Jenny Hawke is the youngest daughter of the late Eddie Askew, former General Secretary of The Leprosy Mission International. She’s also a dedicated supporter and volunteer speaker, who is currently visiting Nepal along with other volunteer speakers, accompanied by Regional Manager Mike Griffin. Jenny, a watercolour artist, is painting scenes from everyday life at Anandaban Hospital as part of her Painting a Day fundraising project, and has been telling us about her experiences at Anandaban so far.
“We arrived in Kathmandu late on Sunday night, welcomed by Shovakhar Kandel, the country leader at The Leprosy Mission Nepal. Anandaban Hospital is situated in the foothills of the Himalayas, with ‘Fish Tail Mountain’ (Mount Machhapuchchhre) high in the distant sky. We are surrounded by bright green fields of mustard plants cut into the hillside. Houses cling at odd angles and the river rushes on and on down the valley.
“At the hospital we were overwhelmed by the warmth of the welcome. The loving care given to leprosy-affected people is humbling to experience. There are so many stories, so many lives disrupted by the signs of leprosy, by serious disability, and by stigma and rejection.
“I am completely at home here, and privileged to hear the stories of courage and strength, with no trace of anger or bitterness about hardships endured. There is sadness, yes, but now there is hope.”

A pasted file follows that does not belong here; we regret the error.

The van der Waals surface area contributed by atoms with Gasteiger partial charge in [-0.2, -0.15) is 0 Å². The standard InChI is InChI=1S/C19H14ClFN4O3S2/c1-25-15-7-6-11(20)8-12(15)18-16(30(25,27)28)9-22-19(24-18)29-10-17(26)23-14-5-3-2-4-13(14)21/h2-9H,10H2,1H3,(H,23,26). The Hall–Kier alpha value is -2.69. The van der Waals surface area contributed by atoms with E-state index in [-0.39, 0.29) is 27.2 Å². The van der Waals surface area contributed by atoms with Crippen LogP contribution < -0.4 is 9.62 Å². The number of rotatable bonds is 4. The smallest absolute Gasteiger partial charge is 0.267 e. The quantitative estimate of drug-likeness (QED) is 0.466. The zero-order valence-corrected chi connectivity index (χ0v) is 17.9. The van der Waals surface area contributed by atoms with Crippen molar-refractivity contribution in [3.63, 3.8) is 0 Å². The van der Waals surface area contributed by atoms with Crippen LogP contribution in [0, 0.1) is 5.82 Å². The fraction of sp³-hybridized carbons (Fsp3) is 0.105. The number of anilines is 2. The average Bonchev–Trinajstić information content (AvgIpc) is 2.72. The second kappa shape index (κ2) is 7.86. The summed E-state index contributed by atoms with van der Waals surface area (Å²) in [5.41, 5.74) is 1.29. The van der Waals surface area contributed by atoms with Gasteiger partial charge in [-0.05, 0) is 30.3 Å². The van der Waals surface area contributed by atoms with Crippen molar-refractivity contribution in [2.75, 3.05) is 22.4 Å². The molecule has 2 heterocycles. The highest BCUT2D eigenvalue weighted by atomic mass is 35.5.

“Today I met a 23-year-old woman on the surgical ward. Her name is Parvati and she has a smile that can light up the room. She has lost all fingers and most of both feet. She developed leprosy at 12 years old and living in a remote area of Nepal, didn’t know treatment existed. She continued to work in the fields and at home, gradually developing serious nerve damage in both hands and feet. By chance she heard a message on her radio about treatment for leprosy. She persuaded someone to carry her on their back in a basket to the outpatient clinic, several hours away from her home. At this point she had been unable to walk for six years.
“She was then taken to Anandaban where she has received treatment, as well as specialist shoes which means she will be able to walk again. Sadly though, it is too late for her hands, which have been irreversibly affected by the disease.
“However, in the time Parvati has been at Anandaban, she has learned to read, write and do maths, and has learnt the skill of knitting. Even with her disabilities, she can knit, and she hopes that she will be able to sell the things she makes.
“Another life changed, another story heard. Hope continues to grow in this wonderful place.”
Jenny will continue to update us on the trip as she and the group visit some of our other projects in Nepal.